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Adelaide residents feature as Glasgow School of Art student’s street graffiti project gets national attention


By Steven Raeburn, N/A

April 22, 2013 | 3 min read

Adelaide artist Peter Drew has adorned the streets of his adopted city, Glasgow, with images of friends, family and people in his life from his hometown.

An image in Glasgow from Peter Drew's 'Home'

The project, Home, converts woodchip hoardings and abandoned shopfronts into guerrilla urban art.

“The projects I like the most are the ones that aren’t commissioned, when artists go out into the street and do things,” said Peter.

“That's what’s most interesting in street art and graffiti - it’s really powerful because it allows all people to see that public space belongs to all of us and we all have ownership of it.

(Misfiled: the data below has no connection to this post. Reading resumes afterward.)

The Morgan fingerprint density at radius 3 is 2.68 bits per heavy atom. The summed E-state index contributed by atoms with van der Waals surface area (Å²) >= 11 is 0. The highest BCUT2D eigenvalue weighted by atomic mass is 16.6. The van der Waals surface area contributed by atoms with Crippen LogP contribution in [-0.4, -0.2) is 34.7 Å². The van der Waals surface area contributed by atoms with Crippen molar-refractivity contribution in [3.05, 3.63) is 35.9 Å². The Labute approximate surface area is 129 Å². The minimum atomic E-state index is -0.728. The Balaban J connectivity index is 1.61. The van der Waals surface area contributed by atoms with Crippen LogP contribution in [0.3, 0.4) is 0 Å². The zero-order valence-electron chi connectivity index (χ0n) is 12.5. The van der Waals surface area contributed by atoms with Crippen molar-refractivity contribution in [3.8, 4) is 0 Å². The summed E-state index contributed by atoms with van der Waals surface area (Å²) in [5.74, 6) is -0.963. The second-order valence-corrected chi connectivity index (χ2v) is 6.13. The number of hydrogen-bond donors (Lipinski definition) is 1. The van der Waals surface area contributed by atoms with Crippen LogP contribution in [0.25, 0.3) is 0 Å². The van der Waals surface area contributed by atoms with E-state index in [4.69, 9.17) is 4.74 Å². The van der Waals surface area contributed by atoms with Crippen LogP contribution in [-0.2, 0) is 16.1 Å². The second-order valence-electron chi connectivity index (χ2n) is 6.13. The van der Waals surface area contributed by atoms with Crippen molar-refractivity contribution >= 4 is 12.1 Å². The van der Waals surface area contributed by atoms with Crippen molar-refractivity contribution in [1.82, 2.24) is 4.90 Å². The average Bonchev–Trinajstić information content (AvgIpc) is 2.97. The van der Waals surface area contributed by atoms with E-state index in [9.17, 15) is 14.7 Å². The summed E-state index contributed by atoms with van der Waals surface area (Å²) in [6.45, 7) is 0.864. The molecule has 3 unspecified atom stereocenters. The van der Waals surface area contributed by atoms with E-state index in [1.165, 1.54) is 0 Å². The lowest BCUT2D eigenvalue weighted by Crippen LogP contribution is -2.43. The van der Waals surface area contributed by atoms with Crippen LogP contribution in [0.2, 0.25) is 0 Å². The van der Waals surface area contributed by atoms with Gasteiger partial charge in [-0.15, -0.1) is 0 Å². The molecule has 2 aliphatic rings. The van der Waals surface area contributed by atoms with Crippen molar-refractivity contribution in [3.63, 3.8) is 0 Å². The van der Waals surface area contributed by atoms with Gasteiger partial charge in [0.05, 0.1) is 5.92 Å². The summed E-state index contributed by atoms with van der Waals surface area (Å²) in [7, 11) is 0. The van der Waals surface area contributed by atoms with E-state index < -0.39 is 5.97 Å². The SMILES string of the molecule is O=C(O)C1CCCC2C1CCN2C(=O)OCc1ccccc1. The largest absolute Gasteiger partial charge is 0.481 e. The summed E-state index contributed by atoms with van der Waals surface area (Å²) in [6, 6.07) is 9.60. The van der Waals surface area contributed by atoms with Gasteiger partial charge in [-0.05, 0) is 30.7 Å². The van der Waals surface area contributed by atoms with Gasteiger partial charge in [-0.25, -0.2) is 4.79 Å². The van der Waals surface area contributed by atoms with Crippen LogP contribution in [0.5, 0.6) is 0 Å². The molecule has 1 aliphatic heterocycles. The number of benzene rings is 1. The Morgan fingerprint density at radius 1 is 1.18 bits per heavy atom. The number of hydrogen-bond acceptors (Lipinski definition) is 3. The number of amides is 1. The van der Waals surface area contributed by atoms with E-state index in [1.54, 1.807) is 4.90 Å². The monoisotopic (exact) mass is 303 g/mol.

“We can all share in those works and it belongs to everyone – it’s community property.”

The project echoes Adelaide’s Forgotten Outlaws, which used archive photos of criminals from the 1920s around the streets of Adelaide. Drew’s work has been noticed and featured in Scotland’s national news programming.

Drew says Adelaide and Glasgow are similar cities.

“Although Adelaide is further along in civic authorities recognising that there are opportunities for artists and that there's not much they have to do, except relinquish control a bit,” he says.

“They are less stringent of what they clean off of the streets. It's ultimately up to the community of artists to make it work - there's so many ways you can make urban art work in a city.

"I have a lot of respect for the really experienced graffiti artists that have been painting here for a long time, you can see how skilled they are.”


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